1 Crown Office Row’s Peter Skelton appeared for The Security Services in this case. He is not the author of this post.
On Wednesday last week, the Supreme Court handed out two apparently contradictory judgments on what seemed to be the same issue – see our reports here and here. Had they taken leave of their senses? In one case, the court appeared to say, there was no illegality or human rights-incompatibility with a procedure that dispensed with the requirement that all the material must be shown to both parties in every case. In the other, it ruled that such a “closed procedure” was such an insult to “fundamental” common law principles of open justice and fairness that no court, however lofty, would have the jurisdiction to order it without statutory authority.
The key to this apparent inconsistency lies in the principles at the heart of these cases, which pull in opposite directions: the principle of fair and open justice, or, in Article 6 terms, “equality of arms,” versus the principle that gives weight to the interests of national security.
In Tariq v Home Office the Court considered the permissibility and compatibility with European Union law and the European Convention of a closed material procedure authorised by certain statutory provisions. The issues in that case centred on the lawfulness and effect of those provisions and their compatibility with, amongst others, Article 6 of the Convention, whereas in Al Rawi v Home Office the Court was concerned with the position at common law. This superficially small distinction made the world of difference to the outcome of both cases. Continue reading →
Dr Lawrence McNamara is an academic at the University of York and a Senior Research Fellow at the Bingham Centre for the Rule of Law
A new practice direction reveals some valuable progress in the management of closed judgments, but leaves uncertainty and, very worryingly, indicates that some judgments will be destroyed.
Closed material procedures (CMPs) have become an established option for the government when it wants to rely on security-sensitive evidence in civil litigation.
In immigration matters in the Special Immigration Appeals Commission (SIAC) and in the full range of civil proceedings under the Justice and Security Act 2013, CMPs permit the state to rely on evidence that will not be disclosed to the other party who may be (for example) subject to deportation or a claimant in an action alleging state complicity in rendition.
Open and closed
judgments may be handed down. The latter will not be seen by non-state parties,
their lawyers or the public.
there have been heavy restrictions on access to and reporting of criminal
terrorism cases, most notably Incedal.
CMPs and closed
judgments are by nature a departure from fundamental rule of law standards of equality
of arms and open justice. The Supreme Court pointed this out in Al
Rawi and the Special
Advocates have been highly critical of them. Nonetheless, there is no sign that the CMPs
will disappear. Instead, the trend has slowly been towards managing them and
finding ways to mitigate some of the deficiencies.
A six-paragraph Practice Direction on Closed Judgments, issued on 14 January 2019, reveals some significant steps in that direction, but it lacks clarity in its scope and reveals a very troubling proposal for destruction of judgments.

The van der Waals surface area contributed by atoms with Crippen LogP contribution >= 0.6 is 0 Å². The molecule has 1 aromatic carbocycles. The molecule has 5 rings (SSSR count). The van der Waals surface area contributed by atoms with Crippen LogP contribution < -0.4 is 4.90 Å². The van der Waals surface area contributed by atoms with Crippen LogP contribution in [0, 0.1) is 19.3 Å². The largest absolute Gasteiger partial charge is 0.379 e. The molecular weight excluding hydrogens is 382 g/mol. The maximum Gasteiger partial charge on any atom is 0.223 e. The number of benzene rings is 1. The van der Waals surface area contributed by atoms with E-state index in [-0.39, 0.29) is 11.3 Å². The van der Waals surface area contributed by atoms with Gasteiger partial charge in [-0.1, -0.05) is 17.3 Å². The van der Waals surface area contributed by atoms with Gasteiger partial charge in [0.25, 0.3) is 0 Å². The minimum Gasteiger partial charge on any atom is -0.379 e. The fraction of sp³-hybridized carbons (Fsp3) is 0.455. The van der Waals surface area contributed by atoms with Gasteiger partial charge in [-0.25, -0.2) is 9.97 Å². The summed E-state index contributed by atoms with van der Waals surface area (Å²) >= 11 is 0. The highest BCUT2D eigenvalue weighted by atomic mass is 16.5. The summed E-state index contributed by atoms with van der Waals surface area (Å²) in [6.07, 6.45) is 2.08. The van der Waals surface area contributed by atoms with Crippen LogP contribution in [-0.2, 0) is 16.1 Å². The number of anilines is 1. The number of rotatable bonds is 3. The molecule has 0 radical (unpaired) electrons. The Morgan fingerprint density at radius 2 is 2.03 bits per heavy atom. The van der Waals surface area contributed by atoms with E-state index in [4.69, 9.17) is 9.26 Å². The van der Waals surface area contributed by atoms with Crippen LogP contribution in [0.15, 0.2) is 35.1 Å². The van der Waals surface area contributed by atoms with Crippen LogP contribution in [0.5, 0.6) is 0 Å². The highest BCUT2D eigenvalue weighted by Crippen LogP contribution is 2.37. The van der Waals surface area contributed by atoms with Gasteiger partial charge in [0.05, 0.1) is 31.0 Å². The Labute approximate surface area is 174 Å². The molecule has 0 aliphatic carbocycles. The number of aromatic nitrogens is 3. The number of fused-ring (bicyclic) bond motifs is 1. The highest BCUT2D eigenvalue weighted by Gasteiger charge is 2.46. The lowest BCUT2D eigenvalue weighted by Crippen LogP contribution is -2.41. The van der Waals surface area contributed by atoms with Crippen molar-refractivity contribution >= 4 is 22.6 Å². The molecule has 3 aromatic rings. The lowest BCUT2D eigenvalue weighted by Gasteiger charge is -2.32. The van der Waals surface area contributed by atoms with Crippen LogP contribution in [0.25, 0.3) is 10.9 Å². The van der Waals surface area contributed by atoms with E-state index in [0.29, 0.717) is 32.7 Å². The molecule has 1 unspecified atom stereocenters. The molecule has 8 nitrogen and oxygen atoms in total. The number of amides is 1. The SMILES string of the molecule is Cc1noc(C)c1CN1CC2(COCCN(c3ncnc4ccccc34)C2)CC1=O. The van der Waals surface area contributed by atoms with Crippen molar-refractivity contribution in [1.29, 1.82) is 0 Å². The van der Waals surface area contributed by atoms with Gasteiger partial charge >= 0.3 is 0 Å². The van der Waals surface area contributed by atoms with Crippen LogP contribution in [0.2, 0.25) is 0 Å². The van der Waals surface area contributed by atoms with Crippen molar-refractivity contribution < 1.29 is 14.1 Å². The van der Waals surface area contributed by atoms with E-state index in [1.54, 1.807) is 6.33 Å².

Publishing the Justice and Security Bill this morning, the Secretary of State for Justice said “I have used the last few months to listen to the concerns of … civil liberties campaigners with whom I usually agree.”
There are many people who today would sorely like to agree that Ken has listened and has taken their concerns on board. Unfortunately, the Government’s analysis remains fundamentally flawed. The Green Paper was clearly a “big ask”. There have undoubtedly been significant changes made from the proposals in the Green Paper. However, the secret justice proposals in the Justice and Security Bill remain fundamentally unfair, unnecessary and unjustified.
1 Crown Office Row’s Robert Wastell is acting for the Treasury in this case – he has had no part in writing this post.
Extraordinary developments in the Supreme Court today as the court, for the first time in its history, conducted a secret hearing during which one of the parties, an Iranian Bank, was not allowed to take part. Full background to the case, Bank Mellat (Appellant) v HM Treasury (Respondent) is here.
If I could just repeat that for effect: the Government, which is being sued, gets to stay in court whilst the person doing the suing – and their lawyers – have to leave. The judges then hear security sensitive evidence which is potentially central to the case. Whilst one side is absent. No wonder Lord Neuberger, who as Master of the Rolls robustly blocked an attempt to introduce closed material procedures in civil trials via the back door (see his judgment in Al Rawi e.g. at para 30), sounds so pained in his statement. Curiously, this final hard-hitting paragraph was sent by the Court to its public email list but was left off the statement published on the Court’s website:
R (on the application of Maya Evans) v Secretary of State for Defence, with Associated Press intervening  EWHC 3068 (Admin) – read judgment